If you don’t already have a broker, we’ll help you find a local CaliforniaChoice broker to speak with about your employees’ health insurance needs.

Three Reasons Employers Love the CaliforniaChoice Private Exchange

A small business private health insurance exchange offers advantages to employers and employees alike. But more and more employers are turning to CaliforniaChoice for three primary reasons: 1- budget control, 2- multiple health insurance carriers, and 3- the availability of Affordable Care Act (ACA) compliant plans.

1. Budget Control

Controlling health care costs is easy with Defined Contribution. You choose the amount you want to contribute toward your employee’s health care benefits. You can select a Fixed Percentage (50% to 100%) of a specific health plan and/or benefit, or you can contribute a Fixed Dollar Amount for each employee.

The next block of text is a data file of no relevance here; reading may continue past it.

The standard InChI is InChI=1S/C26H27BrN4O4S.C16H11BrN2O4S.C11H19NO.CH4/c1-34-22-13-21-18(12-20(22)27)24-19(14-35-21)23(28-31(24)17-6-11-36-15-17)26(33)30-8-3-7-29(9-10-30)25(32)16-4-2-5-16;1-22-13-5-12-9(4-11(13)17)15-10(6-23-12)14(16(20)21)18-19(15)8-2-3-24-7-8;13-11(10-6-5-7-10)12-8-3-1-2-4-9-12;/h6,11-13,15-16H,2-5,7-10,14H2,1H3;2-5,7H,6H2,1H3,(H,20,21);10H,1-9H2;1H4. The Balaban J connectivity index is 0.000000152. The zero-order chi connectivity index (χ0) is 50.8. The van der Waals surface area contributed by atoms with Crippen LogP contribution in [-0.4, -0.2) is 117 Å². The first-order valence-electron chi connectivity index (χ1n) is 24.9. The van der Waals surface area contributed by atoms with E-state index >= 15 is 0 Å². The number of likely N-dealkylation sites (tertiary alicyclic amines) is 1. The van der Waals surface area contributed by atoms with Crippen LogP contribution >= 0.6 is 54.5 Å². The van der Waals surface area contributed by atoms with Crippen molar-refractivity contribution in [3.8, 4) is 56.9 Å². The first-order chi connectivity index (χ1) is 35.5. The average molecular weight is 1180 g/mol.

Your employees then apply your generous contribution to whichever health plan and benefits they prefer. If an employee selects a plan that costs more than your contribution, he or she pays the difference. It’s that simple.

When you renew with CaliforniaChoice, you have the option to adjust your contribution – up or down – giving you complete control over what you spend on employee benefits, year after year.

2. Multiple Health Insurance Carriers

Unlike purchasing health insurance from a health insurance carrier directly, you and your employees have a selection of eight different, top-rated carriers with CaliforniaChoice. For example, one of your employees might choose a PPO from Anthem Blue Cross because of a particular doctor or hospital in the Anthem network, while another employee who rarely visits the doctor might choose an HMO from Kaiser Permanente. A third employee might choose an HSA-compatible HMO from UnitedHealthcare because of cost and tax considerations. CaliforniaChoice includes choices from eight of the state’s leading health care plans.